Written by: Ken Maman
You’re probably aware that the US housing market is on a tear because of the COVID-19 pandemic. Mortgage rates are at historic lows, and demand for new houses is off the charts. As more people accept that working from home may become permanent, there has been a massive flight from urban areas by families looking for larger houses with more land. After working in cramped conditions for nearly a year, many people have cried uncle and are bidding up properties in the suburbs.
I have a good friend who is the poster child for this process. A senior executive in healthcare, he transitioned immediately to working from his apartment. As weeks dragged into months, he worked down the hall from his spouse and pushed their two cats off his desk several times a day (usually when in a Zoom meeting). Something snapped when his company decided that working from home would become a highly recommended permanent option, and he decided it was time to relieve the pressure and relocate.
First, the Good News
I recently got an excited call from my friend updating me on the progress. Not only did he and his spouse find a bigger house on a nice piece of land within a reasonable drive of their offices, but they found their dream home. It has an open floor plan, a European vibe, a new kitchen with beautiful appliances and a huge deck across the back of the house. He told me, “If the realtor asked me for my top 20 wishes, I couldn’t have described it more perfectly!” This comment was from my buddy who is never excited about such things.
Then he told me about his conversation with his advisor. They’ve worked together for years and have a solid relationship. My friend wouldn’t execute a decision like this without checking in and running the numbers with her. The response he got was, “You’re in great shape to do this! It won’t impact your long-term plan at all. You’ve worked hard and managed your finances thoughtfully. Enjoy the fruits of your labors!”
And that was the end of the conversation.
Now, the Not So Good News
My friend secured the deal after a bidding war (welcome to buying a house in 2020!). Then his realtor offered a recommendation for a funding resource. It’s pretty clear that he won’t have any problems getting a very attractive loan.
But wait; something’s missing. Why is my friend getting a loan from a stranger when he has a multi-decade relationship with a great financial advisor who could handle the mortgage financing herself?
What I find interesting about this situation isn’t that it’s unusual but that it’s actually commonplace. This is the second time I’ve heard a friend discuss a potential real estate purchase with a long-standing financial advisor who never thought to explore a mortgage with the client!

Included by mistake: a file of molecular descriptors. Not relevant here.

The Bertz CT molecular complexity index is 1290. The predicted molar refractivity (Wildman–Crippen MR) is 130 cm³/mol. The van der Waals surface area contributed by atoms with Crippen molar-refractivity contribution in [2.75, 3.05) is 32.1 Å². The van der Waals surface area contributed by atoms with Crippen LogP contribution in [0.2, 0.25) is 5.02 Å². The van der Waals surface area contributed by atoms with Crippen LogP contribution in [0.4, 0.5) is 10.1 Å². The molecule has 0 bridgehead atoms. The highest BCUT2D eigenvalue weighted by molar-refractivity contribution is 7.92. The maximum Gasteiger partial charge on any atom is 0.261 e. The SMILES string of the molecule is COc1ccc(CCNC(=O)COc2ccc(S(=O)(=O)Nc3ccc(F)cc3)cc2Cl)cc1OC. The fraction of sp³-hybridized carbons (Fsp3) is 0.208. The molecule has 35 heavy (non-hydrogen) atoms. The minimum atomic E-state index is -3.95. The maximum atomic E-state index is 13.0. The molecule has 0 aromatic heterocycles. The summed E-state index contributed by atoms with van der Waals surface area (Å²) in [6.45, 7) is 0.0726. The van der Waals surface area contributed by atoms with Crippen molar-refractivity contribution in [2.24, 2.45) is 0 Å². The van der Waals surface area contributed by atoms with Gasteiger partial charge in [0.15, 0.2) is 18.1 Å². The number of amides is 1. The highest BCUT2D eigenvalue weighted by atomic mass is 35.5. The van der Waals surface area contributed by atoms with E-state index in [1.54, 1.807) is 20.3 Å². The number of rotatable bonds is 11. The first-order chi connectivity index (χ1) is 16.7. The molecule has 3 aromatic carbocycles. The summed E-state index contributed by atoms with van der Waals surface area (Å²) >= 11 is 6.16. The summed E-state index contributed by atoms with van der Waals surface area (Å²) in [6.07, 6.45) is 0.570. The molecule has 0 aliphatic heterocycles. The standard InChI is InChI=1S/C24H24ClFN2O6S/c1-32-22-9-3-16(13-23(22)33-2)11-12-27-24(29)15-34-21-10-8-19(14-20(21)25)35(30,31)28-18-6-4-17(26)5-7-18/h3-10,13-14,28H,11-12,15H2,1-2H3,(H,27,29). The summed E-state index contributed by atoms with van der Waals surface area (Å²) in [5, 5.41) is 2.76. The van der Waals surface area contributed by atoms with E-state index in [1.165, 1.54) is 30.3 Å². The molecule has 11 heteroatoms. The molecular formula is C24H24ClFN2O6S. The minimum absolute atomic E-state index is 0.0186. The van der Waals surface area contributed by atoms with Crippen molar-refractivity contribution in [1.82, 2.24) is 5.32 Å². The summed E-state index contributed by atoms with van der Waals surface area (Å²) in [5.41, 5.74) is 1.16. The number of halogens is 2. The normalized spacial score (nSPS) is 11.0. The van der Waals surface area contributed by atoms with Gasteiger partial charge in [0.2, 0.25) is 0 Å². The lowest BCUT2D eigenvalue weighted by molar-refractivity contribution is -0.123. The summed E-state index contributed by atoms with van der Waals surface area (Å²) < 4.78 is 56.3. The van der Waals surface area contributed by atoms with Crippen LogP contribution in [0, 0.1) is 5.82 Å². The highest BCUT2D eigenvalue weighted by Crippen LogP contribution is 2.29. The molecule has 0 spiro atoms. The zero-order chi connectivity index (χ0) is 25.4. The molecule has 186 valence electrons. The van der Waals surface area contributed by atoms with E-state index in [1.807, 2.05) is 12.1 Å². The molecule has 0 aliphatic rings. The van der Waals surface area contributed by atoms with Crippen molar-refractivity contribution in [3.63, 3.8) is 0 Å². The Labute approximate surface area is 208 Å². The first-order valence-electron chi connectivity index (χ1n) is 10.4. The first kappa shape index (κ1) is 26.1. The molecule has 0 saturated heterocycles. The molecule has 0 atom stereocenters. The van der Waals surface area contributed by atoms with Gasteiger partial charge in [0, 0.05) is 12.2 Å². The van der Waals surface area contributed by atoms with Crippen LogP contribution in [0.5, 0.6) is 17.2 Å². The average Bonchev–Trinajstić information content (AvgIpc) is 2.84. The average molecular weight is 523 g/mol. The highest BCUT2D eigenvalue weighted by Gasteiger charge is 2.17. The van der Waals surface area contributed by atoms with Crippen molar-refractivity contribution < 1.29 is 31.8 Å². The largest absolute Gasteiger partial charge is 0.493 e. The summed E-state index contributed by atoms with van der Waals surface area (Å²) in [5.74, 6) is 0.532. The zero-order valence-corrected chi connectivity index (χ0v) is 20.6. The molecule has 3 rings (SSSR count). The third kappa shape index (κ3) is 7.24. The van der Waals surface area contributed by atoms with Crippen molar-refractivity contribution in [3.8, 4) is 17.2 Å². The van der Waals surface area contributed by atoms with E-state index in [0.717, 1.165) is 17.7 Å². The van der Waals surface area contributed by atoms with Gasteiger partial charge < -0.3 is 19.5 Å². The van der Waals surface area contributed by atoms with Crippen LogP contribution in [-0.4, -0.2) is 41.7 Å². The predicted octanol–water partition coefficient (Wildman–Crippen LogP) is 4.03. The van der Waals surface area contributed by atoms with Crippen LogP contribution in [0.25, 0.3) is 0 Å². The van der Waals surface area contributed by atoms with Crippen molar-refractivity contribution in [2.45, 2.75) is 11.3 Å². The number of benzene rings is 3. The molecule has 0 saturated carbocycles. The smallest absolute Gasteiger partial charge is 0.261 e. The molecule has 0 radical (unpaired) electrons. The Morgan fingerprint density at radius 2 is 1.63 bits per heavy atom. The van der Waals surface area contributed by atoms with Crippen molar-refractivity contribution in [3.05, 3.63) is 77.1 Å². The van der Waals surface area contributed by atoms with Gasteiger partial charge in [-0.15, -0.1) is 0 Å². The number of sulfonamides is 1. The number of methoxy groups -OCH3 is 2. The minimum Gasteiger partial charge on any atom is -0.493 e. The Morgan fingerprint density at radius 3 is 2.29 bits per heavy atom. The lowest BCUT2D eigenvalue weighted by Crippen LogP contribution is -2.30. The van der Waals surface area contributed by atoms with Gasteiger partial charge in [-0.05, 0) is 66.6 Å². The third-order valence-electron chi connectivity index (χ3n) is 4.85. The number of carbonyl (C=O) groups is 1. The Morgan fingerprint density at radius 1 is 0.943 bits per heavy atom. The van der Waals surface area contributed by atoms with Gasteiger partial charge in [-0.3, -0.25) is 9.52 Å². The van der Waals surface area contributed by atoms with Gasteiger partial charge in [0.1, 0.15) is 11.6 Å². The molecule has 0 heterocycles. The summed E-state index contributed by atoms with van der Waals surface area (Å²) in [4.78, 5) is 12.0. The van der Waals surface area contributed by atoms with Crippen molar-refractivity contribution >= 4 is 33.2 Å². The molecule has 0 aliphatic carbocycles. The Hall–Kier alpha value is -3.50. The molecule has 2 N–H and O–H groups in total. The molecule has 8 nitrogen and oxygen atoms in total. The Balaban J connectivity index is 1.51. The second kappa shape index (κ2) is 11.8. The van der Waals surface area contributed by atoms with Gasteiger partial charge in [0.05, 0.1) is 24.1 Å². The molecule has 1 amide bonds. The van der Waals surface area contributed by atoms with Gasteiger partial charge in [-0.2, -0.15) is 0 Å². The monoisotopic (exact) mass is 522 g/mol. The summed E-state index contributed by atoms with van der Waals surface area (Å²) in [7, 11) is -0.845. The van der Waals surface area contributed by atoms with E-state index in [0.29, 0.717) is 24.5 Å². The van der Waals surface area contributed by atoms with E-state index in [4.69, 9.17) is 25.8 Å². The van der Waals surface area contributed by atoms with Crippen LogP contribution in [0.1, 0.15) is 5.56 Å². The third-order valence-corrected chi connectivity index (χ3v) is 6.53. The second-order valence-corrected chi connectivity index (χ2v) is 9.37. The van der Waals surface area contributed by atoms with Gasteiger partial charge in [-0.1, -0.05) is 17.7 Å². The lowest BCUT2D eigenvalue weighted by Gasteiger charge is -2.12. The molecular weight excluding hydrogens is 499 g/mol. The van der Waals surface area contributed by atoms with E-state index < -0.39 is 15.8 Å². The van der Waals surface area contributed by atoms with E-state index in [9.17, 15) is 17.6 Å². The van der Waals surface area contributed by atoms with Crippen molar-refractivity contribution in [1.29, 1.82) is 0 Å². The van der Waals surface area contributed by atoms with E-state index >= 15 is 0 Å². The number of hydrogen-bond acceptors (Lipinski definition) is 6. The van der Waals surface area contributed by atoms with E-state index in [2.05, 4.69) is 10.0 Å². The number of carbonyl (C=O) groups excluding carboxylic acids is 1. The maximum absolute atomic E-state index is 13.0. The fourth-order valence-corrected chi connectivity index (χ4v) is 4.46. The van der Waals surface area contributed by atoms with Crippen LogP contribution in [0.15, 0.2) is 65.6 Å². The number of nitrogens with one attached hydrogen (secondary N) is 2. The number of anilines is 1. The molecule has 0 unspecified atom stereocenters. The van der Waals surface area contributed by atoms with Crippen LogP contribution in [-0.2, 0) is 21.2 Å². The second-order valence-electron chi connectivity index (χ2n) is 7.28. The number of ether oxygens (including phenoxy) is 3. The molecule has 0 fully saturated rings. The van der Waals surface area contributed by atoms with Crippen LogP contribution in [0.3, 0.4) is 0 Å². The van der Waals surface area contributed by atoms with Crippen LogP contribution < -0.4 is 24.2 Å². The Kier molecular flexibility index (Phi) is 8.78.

What’s Going On Here?
There certainly could be a good reason for this. Maybe the advisor’s firm doesn’t have a competitive rate compared to other options. Or perhaps the advisor had a bad experience with other clients and is reluctant to risk doing so again. It could be that the mortgage process is a daunting, time-consuming task for which the advisor isn’t adequately compensated. There are many reasons for neglecting this opportunity.
But I suspect that those reasons aren’t the real reason that advisors are neglecting these opportunities to fully engage with their clients. After all, advisors at every firm that offers mortgages know they must be competitive. Years of research have revealed that more transactions with clients lead to longer-term, more financially productive relationships. Advisors are well educated about the terms that are available and are often supported by a specialist who is eager to facilitate the transaction.
I believe the real reason that these advisors don’t talk about mortgages is because of a built-in decision-making vulnerability that every human faces when dealing with complexity: a heuristic called narrow framing. As behavioral scientist Daniel Kahneman teaches in his book Thinking, Fast and Slow, a heuristic “is a simple procedure that helps find adequate, though often imperfect, answers to difficult questions.” He explains, “You will not be stumped, you will not have to work very hard, and you may not even notice that you did not answer the question you were asked.”
What’s the Bigger Question?
Importantly, my friends didn’t inquire about a mortgage. In both cases, the question the advisors were responding to was, “How does this situation impact my investments?” The advisors narrow-framed their assumption about their roles in their clients’ lives in order to simplify their task. The reason narrow framing is so common—and so insidious—is that it’s an excellent way for the human brain to make a complicated situation simpler and easier to manage.
For the advisor, seeing the world through the lens of the investments makes client management simpler by limiting the scope of her advice. From an outside perspective, this raises two questions: “What is the proper scope of attention that an advisor should have?” and “Where is it appropriate for the advisor to draw limits?” Another way to ask these questions is: “Just because advisors can offer a mortgage, should they offer it when the situation presents itself?”
But there’s a much bigger question: “What should I be offering to my clients?” Answering this well requires the advisor to practice broad framing: she needs to consider a wider range of solutions in her Standard of Care for clients. This will lead to many more conversations about a wide range of solutions with a lot of people. Now, consider these even bigger questions:
- What do retail financial advisors owe to their clients as a Standard of Care? In other words, how robust does a Standard of Care need to be?
- What do clients assume is true about the advice they are getting? What would clients want if they knew everything that was available from their advisor?